Curator's Corner

The Idea of Tomb Figures

By Karl Cole, posted on Sep 6, 2011

I recently attended the wake of a friend’s mom and couldn’t help but contemplate how contemporary funerary rituals differ from those in world history (especially an open coffin). If you put your mind to it, I’m sure you could name at least a dozen cultures from different areas of the world where it was expected that not only would the deceased proceed to an afterlife that mirrored the physical world, but also took possessions with them in order to make that afterlife familiar.

Ancient Egypt, Ancient Peru, Japan, and some cultures in Africa immediately spring to mind. I think in the West we’ve gotten over the idea that we can “take it with us.” Objects such as this tomb figure show that we as human beings are wedded to the physical world in a way that—especially in the distant past—made it hard to let go of the physical life’s pleasures.


China, Seated Musician, tomb figure, ca. 500–550 CE.
China, Seated Musician, tomb figure, ca. 500–550 CE. Earthenware with traces of color, 8 ¼" x 5 1/8" x 4 ½" (20.95 x 13.01 x 11.43 cm). Photo © Albright-Knox Art Gallery, Buffalo, NY. (AK-230)


There are many similarities to ancient Egyptian tomb figures in Chinese tombs. Not only did they surround themselves with their worldly luxuries such as ceramics and clothing, they also included figures of servants who were meant to, as in Egypt, magically entertain the deceased as the living servants had in life. This was, of course, a step up from Shang Dynasty (ca. 1523–1028 BCE) burials which included pets, servants, horses, and guards killed to accompany the deceased (the wealthy, obviously). This was also a practice in some ancient Mesopotamian cultures (2000s BCE).

From the Zhou Dynasty (1027–256 BCE) through the Song Dynasty (960–1279 CE), human sacrifices were replaced by ceramic figures of familiar human attendants. If you compare the wide range of figures across cultures, they present charming images of domestic life from everyday work (an Egyptian grinding corn) to works such as this Chinese example of a household servant playing music. During the Six Dynasties period (220–589 CE)—the period in which this figure was made—China was more or less in turmoil with numerous rival kingdoms in both the north and south. However, obviously, life (and death), went on. Figures from this period were made predominantly of black earthenware with the face and hands painted. During the Tang Dynasty (618–907 CE), many tombs of the wealthy were painted with scenes of pleasures in the everyday world, such as dancing and viewing a garden.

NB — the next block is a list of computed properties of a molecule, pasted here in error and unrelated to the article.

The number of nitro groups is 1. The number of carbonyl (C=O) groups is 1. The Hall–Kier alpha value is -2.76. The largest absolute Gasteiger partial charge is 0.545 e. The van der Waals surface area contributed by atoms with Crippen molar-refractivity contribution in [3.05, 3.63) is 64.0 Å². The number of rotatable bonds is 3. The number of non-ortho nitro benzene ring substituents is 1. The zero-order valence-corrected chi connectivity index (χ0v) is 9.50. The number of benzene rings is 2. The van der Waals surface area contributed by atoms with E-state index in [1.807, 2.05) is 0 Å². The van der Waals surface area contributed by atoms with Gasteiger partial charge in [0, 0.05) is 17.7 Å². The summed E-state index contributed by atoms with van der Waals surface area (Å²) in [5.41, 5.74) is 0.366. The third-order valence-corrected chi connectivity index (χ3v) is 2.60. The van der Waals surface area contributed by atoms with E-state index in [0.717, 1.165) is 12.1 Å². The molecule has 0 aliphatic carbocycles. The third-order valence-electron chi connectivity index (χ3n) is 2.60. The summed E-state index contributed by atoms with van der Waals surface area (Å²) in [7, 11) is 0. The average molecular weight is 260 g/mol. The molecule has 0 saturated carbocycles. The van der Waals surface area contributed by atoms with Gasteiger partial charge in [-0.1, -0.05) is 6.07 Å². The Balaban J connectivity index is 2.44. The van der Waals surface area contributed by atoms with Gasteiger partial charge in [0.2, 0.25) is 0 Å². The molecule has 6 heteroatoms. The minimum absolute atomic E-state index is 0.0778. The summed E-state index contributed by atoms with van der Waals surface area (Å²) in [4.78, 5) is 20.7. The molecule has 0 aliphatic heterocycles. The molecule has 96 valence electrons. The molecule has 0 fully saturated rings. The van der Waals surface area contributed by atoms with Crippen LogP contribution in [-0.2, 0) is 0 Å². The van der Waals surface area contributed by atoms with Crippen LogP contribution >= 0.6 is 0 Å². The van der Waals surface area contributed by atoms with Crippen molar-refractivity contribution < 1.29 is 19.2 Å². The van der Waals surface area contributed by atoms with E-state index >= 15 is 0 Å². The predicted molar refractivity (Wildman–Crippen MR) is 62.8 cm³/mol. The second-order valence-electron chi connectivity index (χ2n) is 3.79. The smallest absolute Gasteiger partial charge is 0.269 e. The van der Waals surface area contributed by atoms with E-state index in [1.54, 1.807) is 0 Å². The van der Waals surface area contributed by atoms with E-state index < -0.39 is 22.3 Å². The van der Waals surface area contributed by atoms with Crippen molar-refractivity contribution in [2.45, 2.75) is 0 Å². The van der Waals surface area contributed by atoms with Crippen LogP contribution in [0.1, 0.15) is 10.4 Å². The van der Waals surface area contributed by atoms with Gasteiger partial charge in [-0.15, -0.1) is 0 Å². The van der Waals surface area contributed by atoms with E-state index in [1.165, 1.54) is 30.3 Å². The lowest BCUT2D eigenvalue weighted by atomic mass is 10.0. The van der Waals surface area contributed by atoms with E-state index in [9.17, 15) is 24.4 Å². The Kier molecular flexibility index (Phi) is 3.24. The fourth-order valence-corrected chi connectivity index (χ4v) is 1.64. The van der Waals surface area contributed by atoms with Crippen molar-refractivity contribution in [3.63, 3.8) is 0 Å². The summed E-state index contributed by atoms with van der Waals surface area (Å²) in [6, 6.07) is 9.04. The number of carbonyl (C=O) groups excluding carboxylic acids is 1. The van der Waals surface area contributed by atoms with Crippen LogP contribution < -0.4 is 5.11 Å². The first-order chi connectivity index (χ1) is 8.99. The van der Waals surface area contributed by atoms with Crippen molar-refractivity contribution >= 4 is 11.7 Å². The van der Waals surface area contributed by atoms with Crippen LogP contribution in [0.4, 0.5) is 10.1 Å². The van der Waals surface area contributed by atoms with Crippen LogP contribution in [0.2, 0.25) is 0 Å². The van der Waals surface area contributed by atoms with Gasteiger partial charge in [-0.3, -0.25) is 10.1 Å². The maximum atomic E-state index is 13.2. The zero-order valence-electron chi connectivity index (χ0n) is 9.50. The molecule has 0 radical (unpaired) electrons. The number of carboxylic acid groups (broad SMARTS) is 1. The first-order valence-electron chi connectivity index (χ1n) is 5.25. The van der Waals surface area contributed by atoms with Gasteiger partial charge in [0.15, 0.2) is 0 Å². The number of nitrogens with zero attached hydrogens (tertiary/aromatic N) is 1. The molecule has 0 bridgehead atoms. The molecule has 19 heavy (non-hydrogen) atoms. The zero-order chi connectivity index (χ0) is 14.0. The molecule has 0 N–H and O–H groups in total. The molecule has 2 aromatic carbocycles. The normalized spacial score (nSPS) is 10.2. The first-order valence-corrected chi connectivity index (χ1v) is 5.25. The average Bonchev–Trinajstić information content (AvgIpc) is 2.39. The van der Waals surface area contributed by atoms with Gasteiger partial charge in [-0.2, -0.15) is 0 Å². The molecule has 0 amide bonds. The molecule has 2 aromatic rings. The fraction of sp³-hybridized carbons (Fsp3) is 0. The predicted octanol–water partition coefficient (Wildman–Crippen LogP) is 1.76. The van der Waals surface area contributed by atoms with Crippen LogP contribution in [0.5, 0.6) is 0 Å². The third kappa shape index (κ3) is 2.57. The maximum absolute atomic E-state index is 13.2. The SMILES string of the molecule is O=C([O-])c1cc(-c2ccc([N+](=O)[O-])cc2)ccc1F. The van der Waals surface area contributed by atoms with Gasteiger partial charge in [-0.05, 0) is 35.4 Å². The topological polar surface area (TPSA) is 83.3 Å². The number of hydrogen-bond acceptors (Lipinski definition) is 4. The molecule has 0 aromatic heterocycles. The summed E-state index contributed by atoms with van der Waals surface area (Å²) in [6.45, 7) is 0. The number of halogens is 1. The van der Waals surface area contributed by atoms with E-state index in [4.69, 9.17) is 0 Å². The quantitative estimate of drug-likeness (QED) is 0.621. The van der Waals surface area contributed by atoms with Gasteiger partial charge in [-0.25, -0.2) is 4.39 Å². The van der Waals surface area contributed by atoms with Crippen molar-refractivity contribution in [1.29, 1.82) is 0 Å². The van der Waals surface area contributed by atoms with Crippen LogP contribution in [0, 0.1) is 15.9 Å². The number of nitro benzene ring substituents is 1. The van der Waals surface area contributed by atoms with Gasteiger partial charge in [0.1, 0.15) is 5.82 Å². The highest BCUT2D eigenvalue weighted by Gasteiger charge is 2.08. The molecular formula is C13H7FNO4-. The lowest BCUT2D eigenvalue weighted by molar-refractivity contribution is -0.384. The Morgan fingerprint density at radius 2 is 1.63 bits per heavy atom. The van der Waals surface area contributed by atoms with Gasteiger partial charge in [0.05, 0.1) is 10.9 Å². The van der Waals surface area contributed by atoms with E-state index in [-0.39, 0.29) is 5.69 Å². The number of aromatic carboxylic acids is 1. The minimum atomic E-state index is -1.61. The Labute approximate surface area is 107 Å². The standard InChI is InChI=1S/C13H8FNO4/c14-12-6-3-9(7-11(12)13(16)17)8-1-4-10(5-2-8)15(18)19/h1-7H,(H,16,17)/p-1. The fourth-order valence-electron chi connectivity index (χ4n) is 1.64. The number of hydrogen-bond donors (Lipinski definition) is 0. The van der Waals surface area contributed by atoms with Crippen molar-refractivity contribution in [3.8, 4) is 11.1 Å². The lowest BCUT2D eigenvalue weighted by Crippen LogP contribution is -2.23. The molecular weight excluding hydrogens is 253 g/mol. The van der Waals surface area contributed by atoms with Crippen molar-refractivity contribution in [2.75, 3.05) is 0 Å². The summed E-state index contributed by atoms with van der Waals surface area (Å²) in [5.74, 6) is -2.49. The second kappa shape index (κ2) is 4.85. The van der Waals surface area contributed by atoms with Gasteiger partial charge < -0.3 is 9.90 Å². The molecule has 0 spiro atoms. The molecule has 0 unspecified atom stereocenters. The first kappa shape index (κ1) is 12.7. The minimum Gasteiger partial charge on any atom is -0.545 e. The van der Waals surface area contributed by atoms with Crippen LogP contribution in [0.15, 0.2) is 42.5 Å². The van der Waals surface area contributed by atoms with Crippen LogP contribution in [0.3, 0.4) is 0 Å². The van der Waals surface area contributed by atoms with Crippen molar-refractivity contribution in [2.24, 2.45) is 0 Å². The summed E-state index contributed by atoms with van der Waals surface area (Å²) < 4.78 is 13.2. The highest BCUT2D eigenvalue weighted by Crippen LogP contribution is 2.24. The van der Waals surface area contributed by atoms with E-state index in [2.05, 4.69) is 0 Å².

Ancient Egypt, Old Kingdom, Dynasty V, Statuette of a Woman Grinding Grain, from Giza, Tomb G2185, ca. 2500–2350 BCE.
Ancient Egypt, Old Kingdom, Dynasty V, Statuette of a Woman Grinding Grain, from Giza, Tomb G2185, ca. 2500–2350 BCE. Limestone, 7 5/8" x 3 ¼" (19.5 x 8.2 cm). © Museum of Fine Arts, Boston. (MFAB-45)


Activity: Using clay, make a sculpture of a person playing, working or resting. Look at various pictures of people doing a variety of things to select a pose. (Explorations in Art Grade 1)


Correlations to Davis programs: Explorations in Art Grade 1: 9-10 studio, Explorations in Art Grade 2: 5.29–30 studio, Explorations in Art Grade 3: 1.3-4 studio, Explorations in Art Grade 4: 2.7-8 studio, Discovering Art History: 4.3, The Visual Experience: 13.4